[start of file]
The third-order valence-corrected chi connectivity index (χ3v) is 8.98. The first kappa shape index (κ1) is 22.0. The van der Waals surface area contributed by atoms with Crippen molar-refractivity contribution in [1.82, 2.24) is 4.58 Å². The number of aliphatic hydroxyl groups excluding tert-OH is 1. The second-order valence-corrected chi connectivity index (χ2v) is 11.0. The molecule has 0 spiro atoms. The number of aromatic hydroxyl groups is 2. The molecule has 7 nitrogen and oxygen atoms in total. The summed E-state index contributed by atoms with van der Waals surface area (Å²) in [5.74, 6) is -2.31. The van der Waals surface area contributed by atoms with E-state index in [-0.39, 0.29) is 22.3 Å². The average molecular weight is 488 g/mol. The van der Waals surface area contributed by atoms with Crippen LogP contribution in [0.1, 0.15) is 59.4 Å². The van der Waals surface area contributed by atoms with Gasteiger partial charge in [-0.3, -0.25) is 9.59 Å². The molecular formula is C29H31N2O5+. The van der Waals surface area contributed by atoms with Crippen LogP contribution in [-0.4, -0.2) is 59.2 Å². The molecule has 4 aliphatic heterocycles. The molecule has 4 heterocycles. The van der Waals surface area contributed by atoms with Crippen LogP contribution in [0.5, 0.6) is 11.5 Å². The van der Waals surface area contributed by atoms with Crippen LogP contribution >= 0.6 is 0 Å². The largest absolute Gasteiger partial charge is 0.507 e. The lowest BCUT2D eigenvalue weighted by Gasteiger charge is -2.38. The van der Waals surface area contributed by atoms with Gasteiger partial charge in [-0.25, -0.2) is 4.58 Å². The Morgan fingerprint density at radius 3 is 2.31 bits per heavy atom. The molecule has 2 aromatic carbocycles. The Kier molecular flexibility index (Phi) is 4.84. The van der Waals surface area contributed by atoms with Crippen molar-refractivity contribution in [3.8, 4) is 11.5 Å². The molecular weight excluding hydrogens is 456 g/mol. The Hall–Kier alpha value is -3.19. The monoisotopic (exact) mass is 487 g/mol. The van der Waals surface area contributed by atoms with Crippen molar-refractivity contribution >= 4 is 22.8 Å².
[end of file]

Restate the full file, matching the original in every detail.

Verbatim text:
The third-order valence-corrected chi connectivity index (χ3v) is 8.98. The first kappa shape index (κ1) is 22.0. The van der Waals surface area contributed by atoms with Crippen molar-refractivity contribution in [1.82, 2.24) is 4.58 Å². The number of aliphatic hydroxyl groups excluding tert-OH is 1. The second-order valence-corrected chi connectivity index (χ2v) is 11.0. The molecule has 0 spiro atoms. The number of aromatic hydroxyl groups is 2. The molecule has 7 nitrogen and oxygen atoms in total. The summed E-state index contributed by atoms with van der Waals surface area (Å²) in [5.74, 6) is -2.31. The van der Waals surface area contributed by atoms with E-state index in [-0.39, 0.29) is 22.3 Å². The average molecular weight is 488 g/mol. The van der Waals surface area contributed by atoms with Crippen LogP contribution in [0.1, 0.15) is 59.4 Å². The van der Waals surface area contributed by atoms with Gasteiger partial charge in [-0.3, -0.25) is 9.59 Å². The molecular formula is C29H31N2O5+. The van der Waals surface area contributed by atoms with Crippen LogP contribution in [-0.4, -0.2) is 59.2 Å². The molecule has 4 aliphatic heterocycles. The molecule has 4 heterocycles. The van der Waals surface area contributed by atoms with Crippen LogP contribution in [0.5, 0.6) is 11.5 Å². The van der Waals surface area contributed by atoms with Crippen LogP contribution >= 0.6 is 0 Å². The largest absolute Gasteiger partial charge is 0.507 e. The lowest BCUT2D eigenvalue weighted by Gasteiger charge is -2.38. The van der Waals surface area contributed by atoms with Gasteiger partial charge in [-0.25, -0.2) is 4.58 Å². The Morgan fingerprint density at radius 3 is 2.31 bits per heavy atom. The molecule has 2 aromatic carbocycles. The Kier molecular flexibility index (Phi) is 4.84. The van der Waals surface area contributed by atoms with Crippen molar-refractivity contribution in [3.8, 4) is 11.5 Å². The molecular weight excluding hydrogens is 456 g/mol. The Hall–Kier alpha value is -3.19. The monoisotopic (exact) mass is 487 g/mol. The van der Waals surface area contributed by atoms with Crippen molar-refractivity contribution >= 4 is 22.8 Å².